Her gift of gab was known throughout the family. My bubby made it her business to call people throughout the family as regularly as possible. When I moved to East Lansing for school, she called me every Tuesday. There was one week where we played an outrageous game of phone tag. Before being able to call her back, I noticed an incoming call on my cell phone from a restricted number. Answering the call was an act of besheret. I was greeted by the familiar voice of my bubby Cyrille requesting a donation for her non-profit. I realized that she had no clue that her pre-generated call list had connected her to me. I allowed her to finish her spiel before interrupting her. We laughed and spent an hour and a half catching up. Imagine how happy she was to have been paid to talk to her grandchild.
In addition to her family involvement, Bubby Cyrille was a devoted member of Congregation Beth Shalom. She spiced up Saturday morning Shabbat services with her simcha moments. Whenever my siblings and I would tell her our good news, she would comment on how she wished she would have known for the past Saturday’s simcha moment. We never worried, though, because we knew she would save the good news for the following week. She was also very involved in a program called Circle of Friends that met every Sunday. She attended the weekly events and annual picnics at the lake.
Her caring demeanor reached many people outside the family. After having lunch with her girlfriends in Royal Oak, a homeless man approached my Bubby asking for change. Somehow this stranger caught her without her bottomless purse; she only had her credit card and a checkbook. A true mentsch, my Bubby went into Peking House and asked the cashier if he would kindly cash a personal check. She used those funds and trusted the man when he said that he needed every penny to get back home.
While many people entered my Bubby’s life, several people left it. Funerals were a regular fixture in the latter part of her life. Upon receiving the Detroit Free Press, Bubby would flip to the obituary section to scan for familiar names. Whether or not the deceased was a close friend, if she knew the name, she made an appearance at the funeral. The last funeral my Bubby attended was for her dear friend Bunny Frank.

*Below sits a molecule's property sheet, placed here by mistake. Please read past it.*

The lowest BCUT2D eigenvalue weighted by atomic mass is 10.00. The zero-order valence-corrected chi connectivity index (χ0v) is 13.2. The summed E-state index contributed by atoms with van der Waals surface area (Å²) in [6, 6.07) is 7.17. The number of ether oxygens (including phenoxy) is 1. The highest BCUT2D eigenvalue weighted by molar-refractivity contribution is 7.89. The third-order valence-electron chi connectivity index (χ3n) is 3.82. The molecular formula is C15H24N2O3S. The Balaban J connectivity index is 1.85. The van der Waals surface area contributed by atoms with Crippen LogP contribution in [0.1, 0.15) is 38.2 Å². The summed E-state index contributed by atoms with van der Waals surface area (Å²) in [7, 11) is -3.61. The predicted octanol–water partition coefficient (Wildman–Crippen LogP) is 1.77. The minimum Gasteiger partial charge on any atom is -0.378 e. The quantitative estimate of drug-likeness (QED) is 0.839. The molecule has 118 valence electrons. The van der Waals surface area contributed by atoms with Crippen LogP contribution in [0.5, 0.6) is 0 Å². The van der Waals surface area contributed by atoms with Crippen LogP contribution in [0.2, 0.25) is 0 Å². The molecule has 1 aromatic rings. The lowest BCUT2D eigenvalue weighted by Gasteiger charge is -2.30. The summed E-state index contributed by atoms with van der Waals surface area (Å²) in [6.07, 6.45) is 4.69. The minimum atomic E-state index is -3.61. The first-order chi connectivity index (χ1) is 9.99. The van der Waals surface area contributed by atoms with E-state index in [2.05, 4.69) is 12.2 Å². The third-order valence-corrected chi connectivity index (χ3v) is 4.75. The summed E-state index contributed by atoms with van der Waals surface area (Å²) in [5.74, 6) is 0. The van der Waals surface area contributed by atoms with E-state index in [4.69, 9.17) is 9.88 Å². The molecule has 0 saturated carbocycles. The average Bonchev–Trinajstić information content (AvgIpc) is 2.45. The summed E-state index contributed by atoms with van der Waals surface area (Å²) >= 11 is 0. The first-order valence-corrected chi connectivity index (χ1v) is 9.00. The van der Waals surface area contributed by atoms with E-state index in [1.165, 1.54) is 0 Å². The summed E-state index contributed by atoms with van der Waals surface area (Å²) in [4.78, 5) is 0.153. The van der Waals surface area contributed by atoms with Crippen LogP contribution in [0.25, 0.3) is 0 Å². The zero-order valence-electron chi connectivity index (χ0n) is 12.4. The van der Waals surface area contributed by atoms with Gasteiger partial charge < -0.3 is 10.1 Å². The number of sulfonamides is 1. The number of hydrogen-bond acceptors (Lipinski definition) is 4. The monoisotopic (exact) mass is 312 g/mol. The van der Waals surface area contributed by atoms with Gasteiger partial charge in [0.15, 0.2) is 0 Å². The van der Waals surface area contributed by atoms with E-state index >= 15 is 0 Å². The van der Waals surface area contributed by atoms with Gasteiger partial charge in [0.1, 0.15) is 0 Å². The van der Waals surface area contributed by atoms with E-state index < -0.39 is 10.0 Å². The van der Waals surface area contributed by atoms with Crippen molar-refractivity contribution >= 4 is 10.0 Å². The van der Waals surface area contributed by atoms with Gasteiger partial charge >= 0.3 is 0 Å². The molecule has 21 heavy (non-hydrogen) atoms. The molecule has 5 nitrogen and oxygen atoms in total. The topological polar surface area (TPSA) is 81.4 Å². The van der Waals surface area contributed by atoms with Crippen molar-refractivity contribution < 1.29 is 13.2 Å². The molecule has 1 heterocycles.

At the beginning of her battle with cancer, she was able to attend Amanda’s wedding, and toward the end she was able to attend Miriam’s wedding reception, Rosh HaShannah and Zoe’s Bat Mitzvah. Family and love always took precedence over her pain, and those events meant the world to her.
Though my Bubby was absent from the Thanksgiving dinner at Uncle Herbie’s this year, her spirit filled the room. Family members exchanged memories of her ability to remember birthdates and anniversaries, her diligent dispersal of Entertainment Books and Anti-Defamation League calendars, and her overall determination to reach out to everyone she encountered.
We spent Wednesday at our grandparents’ house awaiting Amanda and Dave’s arrival. Each of us had the opportunity to remind our bubby how much we loved her, holding her hand, and looking into her eyes. The small amount of contact was all we needed to know that she could hear and understand what was being said. We expressed how much we valued every conversation, every hug, and every kiss. She was a devoted mother to her three children Norman, Phillip and Sharon. A doting grandmother to her five grandchildren Alanna, Amanda, Aaron, Anne and Alexandra and two great-grand children Haley and Braylon. A beloved wife to Sam and a caring sister to Molly, Herbie and their late brother Sol. Her relationships and love of life are what kept her happy and alive for 77 years, and what will sustain her in memory forever.